Join the Car Talk Community!

Discussion Rules

Welcome to the Car Talk Community!

Want to ask a question or join the discussion? Great! Join now.

Sign In Register

Metric system



  • edited January 2012
    Sorry circuitsmith; I meant to say Telefunken. "Grammophone" has different acceptable spellings, such as Grammophon and Gramophone, according to the New German Dictionnary by Cassels. "Grammophone" is not acceptable. And a Gramophoneplatte is a ....... record.

    In another post I related to a summer job I had laying out survey lines for gas pipelines. A surveyor's tape is in feet, with the last foot calibrated in 1/10s of a foot, since surveyors do not use inches.

    An old codger got up from hs bench, walked over and asked me: "Hey sonny, it that there one of them tapes with ten inches to the foot?".
  • edited January 2012
    The unit of air pressure on mechanical European (German) tire pressure gages is the bar, usually from 0 to 4 bars (≈ 60 psi), in increments of 0.1 bar.
  • edited January 2012
    Bars make a lot of sense, but some countries use kilopascals. Typically a car might have 225kpa as the factory recommended air pressure.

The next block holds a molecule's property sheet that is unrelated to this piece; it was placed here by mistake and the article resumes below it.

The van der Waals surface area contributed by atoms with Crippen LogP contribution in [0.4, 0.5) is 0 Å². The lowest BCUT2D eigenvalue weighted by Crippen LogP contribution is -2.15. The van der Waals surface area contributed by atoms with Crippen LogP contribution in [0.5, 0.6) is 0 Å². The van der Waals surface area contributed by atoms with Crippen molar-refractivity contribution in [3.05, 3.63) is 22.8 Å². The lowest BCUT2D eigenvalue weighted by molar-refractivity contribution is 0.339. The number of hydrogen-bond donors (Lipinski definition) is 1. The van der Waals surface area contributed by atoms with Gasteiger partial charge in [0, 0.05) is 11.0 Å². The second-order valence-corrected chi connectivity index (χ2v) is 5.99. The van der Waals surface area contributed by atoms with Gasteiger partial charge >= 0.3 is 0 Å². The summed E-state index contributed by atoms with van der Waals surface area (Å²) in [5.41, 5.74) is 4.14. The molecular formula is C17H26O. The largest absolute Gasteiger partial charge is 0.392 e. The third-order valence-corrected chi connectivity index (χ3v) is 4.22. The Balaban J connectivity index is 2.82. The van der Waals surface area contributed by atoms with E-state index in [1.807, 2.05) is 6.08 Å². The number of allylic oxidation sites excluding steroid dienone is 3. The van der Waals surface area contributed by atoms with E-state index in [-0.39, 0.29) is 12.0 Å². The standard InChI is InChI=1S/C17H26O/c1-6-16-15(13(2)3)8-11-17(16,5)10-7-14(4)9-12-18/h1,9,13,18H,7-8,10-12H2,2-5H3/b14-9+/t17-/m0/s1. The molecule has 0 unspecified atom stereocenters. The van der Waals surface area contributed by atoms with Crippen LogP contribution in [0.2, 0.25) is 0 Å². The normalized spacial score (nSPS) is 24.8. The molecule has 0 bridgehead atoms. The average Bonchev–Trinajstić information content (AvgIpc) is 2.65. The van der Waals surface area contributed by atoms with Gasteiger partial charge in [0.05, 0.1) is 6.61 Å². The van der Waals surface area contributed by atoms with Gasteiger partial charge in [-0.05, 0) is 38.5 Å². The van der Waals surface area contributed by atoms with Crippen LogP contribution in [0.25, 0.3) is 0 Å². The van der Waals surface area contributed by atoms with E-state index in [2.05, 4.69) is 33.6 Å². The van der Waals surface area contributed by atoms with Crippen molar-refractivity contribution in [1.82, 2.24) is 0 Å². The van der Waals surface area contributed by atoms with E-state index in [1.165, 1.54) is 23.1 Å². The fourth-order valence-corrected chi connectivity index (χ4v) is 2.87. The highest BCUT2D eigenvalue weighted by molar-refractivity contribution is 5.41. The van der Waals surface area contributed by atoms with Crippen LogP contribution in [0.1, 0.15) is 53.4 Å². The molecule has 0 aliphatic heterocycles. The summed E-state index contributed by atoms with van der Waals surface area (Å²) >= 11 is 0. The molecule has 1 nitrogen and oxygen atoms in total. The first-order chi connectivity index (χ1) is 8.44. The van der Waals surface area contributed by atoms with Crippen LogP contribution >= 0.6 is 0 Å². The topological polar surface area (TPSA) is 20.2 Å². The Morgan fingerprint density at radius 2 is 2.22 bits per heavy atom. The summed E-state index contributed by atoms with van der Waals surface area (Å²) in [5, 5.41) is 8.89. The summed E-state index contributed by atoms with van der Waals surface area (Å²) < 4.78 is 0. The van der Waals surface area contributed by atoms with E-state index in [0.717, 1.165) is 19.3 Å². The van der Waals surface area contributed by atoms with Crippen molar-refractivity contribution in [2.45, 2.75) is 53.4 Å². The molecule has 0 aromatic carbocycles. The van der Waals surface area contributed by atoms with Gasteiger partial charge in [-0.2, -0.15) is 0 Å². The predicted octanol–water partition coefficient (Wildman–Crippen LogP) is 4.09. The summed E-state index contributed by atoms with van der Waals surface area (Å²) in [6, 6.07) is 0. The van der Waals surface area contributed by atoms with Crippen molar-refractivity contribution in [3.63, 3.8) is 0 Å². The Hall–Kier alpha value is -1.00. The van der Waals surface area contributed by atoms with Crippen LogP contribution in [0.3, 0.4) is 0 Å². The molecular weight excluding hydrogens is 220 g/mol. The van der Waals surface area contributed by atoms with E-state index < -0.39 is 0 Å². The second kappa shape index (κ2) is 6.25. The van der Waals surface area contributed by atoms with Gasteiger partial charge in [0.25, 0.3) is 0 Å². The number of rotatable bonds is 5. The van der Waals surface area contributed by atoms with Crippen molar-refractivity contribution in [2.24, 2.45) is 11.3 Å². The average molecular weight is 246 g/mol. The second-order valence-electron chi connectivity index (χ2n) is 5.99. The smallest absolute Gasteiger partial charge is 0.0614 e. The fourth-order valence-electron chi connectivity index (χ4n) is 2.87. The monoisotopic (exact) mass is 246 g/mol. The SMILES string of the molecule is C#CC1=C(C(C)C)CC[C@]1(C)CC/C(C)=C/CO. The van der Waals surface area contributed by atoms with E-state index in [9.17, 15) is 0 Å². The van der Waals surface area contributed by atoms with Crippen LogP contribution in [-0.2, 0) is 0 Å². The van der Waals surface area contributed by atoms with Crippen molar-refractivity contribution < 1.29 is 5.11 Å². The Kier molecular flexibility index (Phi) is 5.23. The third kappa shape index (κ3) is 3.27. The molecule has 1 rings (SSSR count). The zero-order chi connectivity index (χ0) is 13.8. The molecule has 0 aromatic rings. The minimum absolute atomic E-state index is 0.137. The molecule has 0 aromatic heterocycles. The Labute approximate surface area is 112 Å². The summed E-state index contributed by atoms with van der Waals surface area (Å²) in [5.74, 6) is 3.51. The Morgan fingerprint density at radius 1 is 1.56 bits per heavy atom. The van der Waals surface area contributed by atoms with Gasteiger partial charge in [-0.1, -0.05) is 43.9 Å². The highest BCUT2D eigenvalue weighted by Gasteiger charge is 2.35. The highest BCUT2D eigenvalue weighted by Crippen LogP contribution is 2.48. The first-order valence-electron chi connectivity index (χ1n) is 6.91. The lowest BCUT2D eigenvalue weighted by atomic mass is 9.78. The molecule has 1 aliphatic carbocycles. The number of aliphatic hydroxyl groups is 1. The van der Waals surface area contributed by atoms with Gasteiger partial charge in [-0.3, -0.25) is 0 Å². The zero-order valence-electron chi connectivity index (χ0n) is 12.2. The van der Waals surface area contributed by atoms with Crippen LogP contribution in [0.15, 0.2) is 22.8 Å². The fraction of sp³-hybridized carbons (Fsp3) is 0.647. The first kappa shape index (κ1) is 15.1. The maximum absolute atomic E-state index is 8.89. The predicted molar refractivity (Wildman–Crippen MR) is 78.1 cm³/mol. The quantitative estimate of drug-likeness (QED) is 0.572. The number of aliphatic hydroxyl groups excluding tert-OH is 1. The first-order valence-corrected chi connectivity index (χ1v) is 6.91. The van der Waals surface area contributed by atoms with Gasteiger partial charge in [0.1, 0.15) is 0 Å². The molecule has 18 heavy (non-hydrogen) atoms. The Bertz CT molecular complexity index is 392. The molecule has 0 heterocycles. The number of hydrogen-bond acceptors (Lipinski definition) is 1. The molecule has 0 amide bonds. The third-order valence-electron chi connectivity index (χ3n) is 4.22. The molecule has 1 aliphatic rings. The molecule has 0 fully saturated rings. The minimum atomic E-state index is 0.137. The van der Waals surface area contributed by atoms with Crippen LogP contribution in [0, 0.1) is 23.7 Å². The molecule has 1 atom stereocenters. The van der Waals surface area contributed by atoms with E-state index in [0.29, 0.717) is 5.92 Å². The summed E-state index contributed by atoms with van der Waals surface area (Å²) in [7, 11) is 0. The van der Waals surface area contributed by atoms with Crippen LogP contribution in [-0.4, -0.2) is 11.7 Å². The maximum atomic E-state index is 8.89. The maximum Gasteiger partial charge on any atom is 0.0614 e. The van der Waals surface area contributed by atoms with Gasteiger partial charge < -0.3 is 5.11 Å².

• "Bars make a lot of sense"

    They do, especially at the end of a long, hard day.
    However, I prefer to bring my own (Johnny Walker Black), rather than pay inflated drink prices at bars.

    That was what you meant--right?

  • edited January 2012
    Docnick"Bars make a lot of sense, but some countries use kilopascals.
    Bars and kPa are used interchangeably in Europe. 1 bar = 100 kPa. (1 Pascal (Pa) = 1 Newton/meter²)

    So the 225 kPa factory recommended air pressure would simply convert to 2.25 bars (or 32.6 psi for the Luddites).
  • Any opinions on Witworth?
  • edited January 2012
    To my knowledge, the Whitworth thread was a British screw thread that was gradually phased out as the industry went metric. It was very popular in the car business there. At that time we had here Unified National Coarse (UNC) and Unified National Fine (UNF). Europe had metric D.I.N., originally from Germany.
  • edited January 2012
    Metric has both coarse and fine thread, plus several grades in between.

    For example, there is 14x1.0, 14x1.25, 14x1.5 and 14x2.0.
  • There's nothing in either the metric system or the English system that sets limits on things.

    Take the bolts and nuts issue brought up above. In the English system, the pitch is specified in "threads per inch". There are standards, but that doesn't preclude anyone from making something off standard. In fact, there are places where an adjustment screw has used an ultra fine thread that isn't part of the standard (as in UNC and UNF).

    The same for metric - but in this case they specify the pitch as the distance between threads. There are standard thread pitches, but there is nothing that prevents someone from using an unusual pitch.
This discussion has been closed.